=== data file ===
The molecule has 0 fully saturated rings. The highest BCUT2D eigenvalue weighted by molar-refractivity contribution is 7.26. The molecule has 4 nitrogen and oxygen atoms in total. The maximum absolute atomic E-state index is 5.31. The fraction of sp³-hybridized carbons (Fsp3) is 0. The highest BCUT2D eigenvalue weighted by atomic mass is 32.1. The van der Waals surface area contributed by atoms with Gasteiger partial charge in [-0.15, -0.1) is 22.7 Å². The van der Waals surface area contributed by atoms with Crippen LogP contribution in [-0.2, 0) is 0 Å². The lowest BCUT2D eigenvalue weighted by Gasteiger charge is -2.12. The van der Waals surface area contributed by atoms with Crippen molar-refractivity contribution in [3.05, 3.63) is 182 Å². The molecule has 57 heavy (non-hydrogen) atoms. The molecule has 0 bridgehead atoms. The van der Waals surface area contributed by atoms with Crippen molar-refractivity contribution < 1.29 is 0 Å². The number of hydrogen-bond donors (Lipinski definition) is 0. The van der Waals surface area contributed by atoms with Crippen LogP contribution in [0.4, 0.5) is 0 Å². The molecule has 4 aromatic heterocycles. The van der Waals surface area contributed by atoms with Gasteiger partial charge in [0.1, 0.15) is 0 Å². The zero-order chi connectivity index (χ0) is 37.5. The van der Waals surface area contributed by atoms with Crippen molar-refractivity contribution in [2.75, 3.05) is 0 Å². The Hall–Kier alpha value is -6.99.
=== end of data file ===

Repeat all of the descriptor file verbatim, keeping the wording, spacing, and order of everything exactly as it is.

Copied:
The molecule has 0 fully saturated rings. The highest BCUT2D eigenvalue weighted by molar-refractivity contribution is 7.26. The molecule has 4 nitrogen and oxygen atoms in total. The maximum absolute atomic E-state index is 5.31. The fraction of sp³-hybridized carbons (Fsp3) is 0. The highest BCUT2D eigenvalue weighted by atomic mass is 32.1. The van der Waals surface area contributed by atoms with Gasteiger partial charge in [-0.15, -0.1) is 22.7 Å². The van der Waals surface area contributed by atoms with Crippen LogP contribution in [-0.2, 0) is 0 Å². The lowest BCUT2D eigenvalue weighted by Gasteiger charge is -2.12. The van der Waals surface area contributed by atoms with Crippen molar-refractivity contribution in [3.05, 3.63) is 182 Å². The molecule has 57 heavy (non-hydrogen) atoms. The molecule has 0 bridgehead atoms. The van der Waals surface area contributed by atoms with Crippen molar-refractivity contribution < 1.29 is 0 Å². The number of hydrogen-bond donors (Lipinski definition) is 0. The van der Waals surface area contributed by atoms with Crippen LogP contribution in [0.4, 0.5) is 0 Å². The molecule has 4 aromatic heterocycles. The van der Waals surface area contributed by atoms with Gasteiger partial charge in [0.1, 0.15) is 0 Å². The zero-order chi connectivity index (χ0) is 37.5. The van der Waals surface area contributed by atoms with Crippen molar-refractivity contribution in [2.75, 3.05) is 0 Å². The Hall–Kier alpha value is -6.99.